“My personal opinion is that we just ought to settle back and take our lumps and start fresh,” said Delos Bond, chairman of the Republican Party in Apache County. “I think we ought to try to heal ourselves … stop worrying about the McCain issues and the Flake issues and try some unity there.”

“We need to just buckle down and work on the issues that our platform stands for,” Bond said. “We’ve wandered away from those issues and worried too much about the issues between fellow Republicans … McCain’s gone. Let’s get over it. And Flake’s gone. Let’s get over it.”

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Ivanka’s political future comes into sharper focus

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Ivanka’s political future comes into sharper focus

The president’s eldest son, Don Jr., is eyeing a future in politics as well, though allies say it’s unclear when or what office he’d seek after he passed on running for the Senate in Wyoming this last cycle. He and his girlfriend Kimberly Guilfoyle have also been scoping out real estate in Florida.

The newest and most-buzzed about possibility, however, surrounds the president’s daughter Ivanka. The senior White House adviser is set to decamp to Florida after her father’s presidency comes to a close. And though talk of her launching a primary challenge to Sen. Marco Rubio (R-Fla.) has given off the faint whiff of political fan-fick, in reality, Trump officials say, there have been machinations behind the scenes.

One person in contact with the president said that Jared Kushner is viewed as “working single-mindedly to protect and promote his wife’s ‘political career.’” And two sources, including one top GOP fundraiser, said that Trump ally and mega donor Tom Barrack had been pressing fellow Republican financiers to put together some type of operation that could lure Ivanka into entering the race.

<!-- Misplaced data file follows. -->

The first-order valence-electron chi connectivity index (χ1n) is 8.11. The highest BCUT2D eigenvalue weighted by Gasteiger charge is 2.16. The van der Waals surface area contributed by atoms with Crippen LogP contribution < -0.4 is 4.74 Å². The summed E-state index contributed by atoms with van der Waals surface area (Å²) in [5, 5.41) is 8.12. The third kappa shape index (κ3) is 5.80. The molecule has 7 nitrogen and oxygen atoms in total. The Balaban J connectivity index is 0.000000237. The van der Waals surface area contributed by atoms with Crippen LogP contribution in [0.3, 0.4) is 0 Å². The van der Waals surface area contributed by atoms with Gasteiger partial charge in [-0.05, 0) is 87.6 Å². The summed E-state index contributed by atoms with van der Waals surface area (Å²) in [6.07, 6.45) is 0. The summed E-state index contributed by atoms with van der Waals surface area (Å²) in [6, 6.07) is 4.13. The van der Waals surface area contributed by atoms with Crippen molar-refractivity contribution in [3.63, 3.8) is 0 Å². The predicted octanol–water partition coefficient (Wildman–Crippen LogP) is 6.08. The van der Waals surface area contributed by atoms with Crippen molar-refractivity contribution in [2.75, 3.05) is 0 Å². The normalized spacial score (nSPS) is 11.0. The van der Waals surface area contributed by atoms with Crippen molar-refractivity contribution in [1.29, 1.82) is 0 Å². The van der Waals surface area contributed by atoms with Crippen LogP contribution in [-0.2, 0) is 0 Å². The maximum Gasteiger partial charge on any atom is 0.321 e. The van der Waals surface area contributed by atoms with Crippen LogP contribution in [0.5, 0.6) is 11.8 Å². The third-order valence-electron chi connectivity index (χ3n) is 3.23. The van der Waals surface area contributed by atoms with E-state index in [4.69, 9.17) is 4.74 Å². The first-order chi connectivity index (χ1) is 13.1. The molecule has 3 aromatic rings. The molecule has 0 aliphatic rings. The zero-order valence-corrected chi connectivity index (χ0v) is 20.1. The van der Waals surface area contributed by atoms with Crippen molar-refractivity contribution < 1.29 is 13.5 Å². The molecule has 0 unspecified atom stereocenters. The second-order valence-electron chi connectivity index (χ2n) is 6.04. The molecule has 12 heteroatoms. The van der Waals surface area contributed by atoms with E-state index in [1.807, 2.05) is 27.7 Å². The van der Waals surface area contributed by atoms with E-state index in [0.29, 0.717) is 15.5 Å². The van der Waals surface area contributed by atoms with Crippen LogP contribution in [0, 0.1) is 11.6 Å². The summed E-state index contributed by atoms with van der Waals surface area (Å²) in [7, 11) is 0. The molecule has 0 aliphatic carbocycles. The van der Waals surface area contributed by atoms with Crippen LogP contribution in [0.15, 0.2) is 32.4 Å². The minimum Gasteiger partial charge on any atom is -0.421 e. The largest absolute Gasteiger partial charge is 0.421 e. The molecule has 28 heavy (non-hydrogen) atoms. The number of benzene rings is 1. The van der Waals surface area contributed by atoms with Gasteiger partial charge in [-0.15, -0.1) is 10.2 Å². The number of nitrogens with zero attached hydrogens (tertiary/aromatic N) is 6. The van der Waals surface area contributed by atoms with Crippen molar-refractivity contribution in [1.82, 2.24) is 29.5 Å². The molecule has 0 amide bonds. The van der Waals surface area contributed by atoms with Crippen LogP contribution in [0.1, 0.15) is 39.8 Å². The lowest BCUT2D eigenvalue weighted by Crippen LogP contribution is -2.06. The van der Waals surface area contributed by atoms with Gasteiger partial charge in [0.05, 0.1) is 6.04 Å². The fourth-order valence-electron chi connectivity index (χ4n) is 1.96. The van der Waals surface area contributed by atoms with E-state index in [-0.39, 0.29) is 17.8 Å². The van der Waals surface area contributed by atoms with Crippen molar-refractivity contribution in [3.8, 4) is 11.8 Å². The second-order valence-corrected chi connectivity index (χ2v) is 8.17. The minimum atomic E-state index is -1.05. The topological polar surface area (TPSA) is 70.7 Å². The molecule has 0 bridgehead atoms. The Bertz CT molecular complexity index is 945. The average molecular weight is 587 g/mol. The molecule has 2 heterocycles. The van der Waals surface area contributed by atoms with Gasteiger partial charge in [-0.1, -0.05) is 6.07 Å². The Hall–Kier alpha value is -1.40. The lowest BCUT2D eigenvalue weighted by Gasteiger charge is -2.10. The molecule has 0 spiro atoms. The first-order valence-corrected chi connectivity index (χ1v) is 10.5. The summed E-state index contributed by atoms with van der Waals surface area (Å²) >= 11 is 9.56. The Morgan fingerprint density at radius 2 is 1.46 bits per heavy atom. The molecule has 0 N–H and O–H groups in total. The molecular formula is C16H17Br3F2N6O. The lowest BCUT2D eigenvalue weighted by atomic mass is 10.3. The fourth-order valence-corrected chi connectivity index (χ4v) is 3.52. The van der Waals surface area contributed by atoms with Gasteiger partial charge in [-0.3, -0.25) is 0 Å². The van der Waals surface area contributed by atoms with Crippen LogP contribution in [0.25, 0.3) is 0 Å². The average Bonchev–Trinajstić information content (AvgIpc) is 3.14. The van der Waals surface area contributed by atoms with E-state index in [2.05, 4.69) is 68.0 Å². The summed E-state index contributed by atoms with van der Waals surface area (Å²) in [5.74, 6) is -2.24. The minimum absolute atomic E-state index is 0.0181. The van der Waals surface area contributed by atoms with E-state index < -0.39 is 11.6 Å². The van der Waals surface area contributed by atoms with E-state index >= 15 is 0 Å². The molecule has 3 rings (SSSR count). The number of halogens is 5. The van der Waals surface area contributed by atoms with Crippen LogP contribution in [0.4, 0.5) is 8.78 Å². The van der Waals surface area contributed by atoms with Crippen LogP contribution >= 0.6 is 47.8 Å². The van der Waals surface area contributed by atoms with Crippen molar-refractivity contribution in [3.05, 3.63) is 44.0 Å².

“He’s calling people and trying to line them up saying Rubio is terrible, worthless, he’s probably going to lose, Ivanka is going to go there and we should all get together and pledge our support to her and get her to run,” the GOP fundraiser said.

Tommy Davis, a Barrack spokesman, said no chatter of challenging Rubio ever took place.

“It’s not true. He’s never made any comments like this about Marco and he’s not making these calls,” said Davis. “Maybe people are getting confused because we did as much work as we could for the Senate Leadership fund for the Georgia race. But that was before Christmas. But, no, nothing about Ivanka and nothing about Marco.”

And one person close to Trump said that Ivanka herself had denied having interest in running for office. But the president’s advisers are openly playing up her political potency.

“Ivanka only got into politics to help her father and help his agenda but what’s now clear is that Ivanka is a political powerhouse in her own right,” said Jason Miller, a senior adviser to Trump.

Others in Trumpworld say the signs are evident that Ivanka is leaving the door open to elected office. In late October, Ivanka, who had been registered as a Democrat in the past, gave an interview in which she declared herself “unapologetically pro-life.” One top Florida Republican who is close to the Trumps and Rubio noted that she not only upped her appearances on the campaign trail during the 2020 cycle — both for her father and the two Republicans in the Georgia Senate runoff — but passed out food at a food distribution event in Miami before Christmas.